[Haskell-cafe] Re: Construct all possible trees
apfelmus
apfelmus at quantentunnel.de
Wed Jun 13 05:33:50 EDT 2007
Andrew Coppin wrote:
> I'm trying to construct a function
>
> all_trees :: [Int] -> [Tree]
>
> such that all_trees [1,2,3] will yield
>
> [
> Leaf 1,
> Leaf 2,
> Leaf 3,
> Branch (Leaf 1) (Leaf 2),
> Branch (Leaf 1) (Leaf 3),
> Branch (Leaf 2) (Leaf 1),
> Branch (Leaf 2) (Leaf 3),
> Branch (Leaf 3) (Leaf 1),
> Branch (Leaf 3) (Leaf 2),
> Branch (Branch (Leaf 1) (Leaf 2)) (Leaf 3),
> Branch (Branch (Leaf 1) (Leaf 3)) (Leaf 1),
> Branch (Branch (Leaf 2) (Leaf 1)) (Leaf 3),
> Branch (Branch (Leaf 2) (Leaf 3)) (Leaf 1),
> Branch (Branch (Leaf 3) (Leaf 1)) (Leaf 2),
> Branch (Branch (Leaf 3) (Leaf 2)) (Leaf 1),
> Branch (Leaf 1) (Branch (Leaf 2) (Leaf 3)),
> Branch (Leaf 1) (Branch (Leaf 3) (Leaf 2)),
> Branch (Leaf 2) (Branch (Leaf 1) (Leaf 3)),
> Branch (Leaf 2) (Branch (Leaf 3) (Leaf 2)),
> Branch (Leaf 3) (Branch (Leaf 1) (Leaf 2)),
> Branch (Leaf 3) (Branch (Leaf 2) (Leaf 1))
> ]
Here's a way to do this.
First, some imports and the definition of Tree.
import Data.List
import Control.Applicative
import qualified Data.Foldable as Foldable
import Data.Traversable as Traversable
import Control.Monad.State
data Tree a = Leaf a | Branch (Tree a) (Tree a) deriving (Show)
Let's assume that someone has given us a function
trees :: a -> [Tree a]
that builds a list of all possible trees whose leaves are all equal to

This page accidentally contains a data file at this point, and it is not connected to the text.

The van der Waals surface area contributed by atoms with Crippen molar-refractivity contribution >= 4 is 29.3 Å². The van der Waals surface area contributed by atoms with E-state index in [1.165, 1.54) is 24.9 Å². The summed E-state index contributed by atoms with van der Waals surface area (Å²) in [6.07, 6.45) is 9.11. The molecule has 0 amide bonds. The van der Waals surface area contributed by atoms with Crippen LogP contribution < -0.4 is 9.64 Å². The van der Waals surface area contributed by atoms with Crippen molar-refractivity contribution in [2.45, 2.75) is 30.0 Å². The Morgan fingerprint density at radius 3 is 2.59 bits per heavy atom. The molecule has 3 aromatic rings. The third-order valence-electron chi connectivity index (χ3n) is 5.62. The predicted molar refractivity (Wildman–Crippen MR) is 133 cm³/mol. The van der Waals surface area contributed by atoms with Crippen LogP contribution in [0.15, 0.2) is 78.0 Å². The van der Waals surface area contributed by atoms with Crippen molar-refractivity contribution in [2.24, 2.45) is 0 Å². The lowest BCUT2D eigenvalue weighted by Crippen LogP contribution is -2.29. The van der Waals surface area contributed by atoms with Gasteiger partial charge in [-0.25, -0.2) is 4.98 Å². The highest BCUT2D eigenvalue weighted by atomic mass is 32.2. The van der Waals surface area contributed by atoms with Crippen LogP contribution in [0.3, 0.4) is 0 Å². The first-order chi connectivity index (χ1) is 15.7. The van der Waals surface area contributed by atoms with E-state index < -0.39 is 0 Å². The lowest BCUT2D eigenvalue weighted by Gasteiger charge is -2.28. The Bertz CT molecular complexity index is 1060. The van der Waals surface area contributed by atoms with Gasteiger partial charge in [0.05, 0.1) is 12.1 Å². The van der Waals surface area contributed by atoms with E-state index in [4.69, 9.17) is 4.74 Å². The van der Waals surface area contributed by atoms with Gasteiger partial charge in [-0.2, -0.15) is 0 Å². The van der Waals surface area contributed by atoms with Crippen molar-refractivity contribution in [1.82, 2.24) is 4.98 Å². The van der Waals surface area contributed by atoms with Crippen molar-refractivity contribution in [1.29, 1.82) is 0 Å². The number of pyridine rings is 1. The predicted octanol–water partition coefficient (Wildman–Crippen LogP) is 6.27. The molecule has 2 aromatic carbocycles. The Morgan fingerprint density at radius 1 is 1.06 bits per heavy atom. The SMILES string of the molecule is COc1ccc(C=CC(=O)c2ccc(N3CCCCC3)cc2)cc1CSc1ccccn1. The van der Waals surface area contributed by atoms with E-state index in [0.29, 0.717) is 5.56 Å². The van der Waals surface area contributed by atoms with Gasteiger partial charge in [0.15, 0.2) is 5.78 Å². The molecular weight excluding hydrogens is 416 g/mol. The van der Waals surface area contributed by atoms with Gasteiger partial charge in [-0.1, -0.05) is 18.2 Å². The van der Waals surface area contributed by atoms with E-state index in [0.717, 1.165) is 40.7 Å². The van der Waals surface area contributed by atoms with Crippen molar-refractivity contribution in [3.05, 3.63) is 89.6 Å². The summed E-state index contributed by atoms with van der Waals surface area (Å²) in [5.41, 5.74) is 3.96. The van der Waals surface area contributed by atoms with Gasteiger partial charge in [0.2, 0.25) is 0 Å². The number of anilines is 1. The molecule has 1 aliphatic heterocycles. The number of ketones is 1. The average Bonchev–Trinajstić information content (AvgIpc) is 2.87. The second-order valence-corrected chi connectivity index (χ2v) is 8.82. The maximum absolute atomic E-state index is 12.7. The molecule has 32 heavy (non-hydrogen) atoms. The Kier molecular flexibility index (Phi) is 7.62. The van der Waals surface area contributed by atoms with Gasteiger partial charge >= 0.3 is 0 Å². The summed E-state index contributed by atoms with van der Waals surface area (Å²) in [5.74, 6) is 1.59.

(Leaf x) where x is the argument given. In other words,
trees 1 = [
Leaf 1
, Branch (Leaf 1) (Leaf 1)
, Branch (Leaf 1) (Branch (Leaf 1) (Leaf 1))
, Branch (Branch (Leaf 1) (Leaf 1)) (Leaf 1)
, Branch (Leaf 1) (Branch (Leaf 1) (Branch (Leaf 1) (Leaf 1)))
, ... ]
Is this of any use? It is, the idea is to not put single elements into
the leaves, but something more clever. For instance, we can put the list
itself into the leaves
trees [1,2,3] :: [Tree [Int]]
Now, we can view the inner list as a monad. Thus, we have a tree of
nondeterministic values but want to have a nondeterministic tree. Can we
flatten it somehow?
? :: Tree [a] -> [Tree a]
Indeed we can, for this is nothing more than a generalization of the
well-known
sequence :: Monad m => [m a] -> m [a]
from lists to trees:
sequence :: Monad m => Tree (m a) -> m (Tree a)
Setting m a = [a] then gives the desired
sequence :: Tree [a] -> [Tree a]
In fact, the generalization works for many types and the pattern behind
is captured by applicative functors and Data.Traversable.
instance Traversable Tree where
traverse f (Leaf a) = Leaf <$> f a
traverse f (Branch x y) =
Branch <$> traverse f x <*> traverse f y
instance Functor Tree where
fmap = fmapDefault
instance Foldable.Foldable Tree where
foldMap = foldMapDefault
Explaining how this works exactly would explode this mail, but the
haddocks for Data.Traversable are a good start to learn more. What
counts is that we now have
Traversable.sequence :: Monad m => Tree (m a) -> m (Tree a)
for free and we can formulate our idea
-- all possible trees whose leaves are from the given list
mutlisetTrees :: [a] -> [Tree a]
mutlisetTrees xs = concatMap Traversable.sequence $ trees xs
This gives
mutlisetTrees [1,2,3] = [
Leaf 1
, Leaf 2
, Leaf 3
, Branch (Leaf 1) (Leaf 1)
, Branch (Leaf 1) (Leaf 2)
, Branch (Leaf 1) (Leaf 3)
, Branch (Leaf 2) (Leaf 1)
, Branch (Leaf 2) (Leaf 2)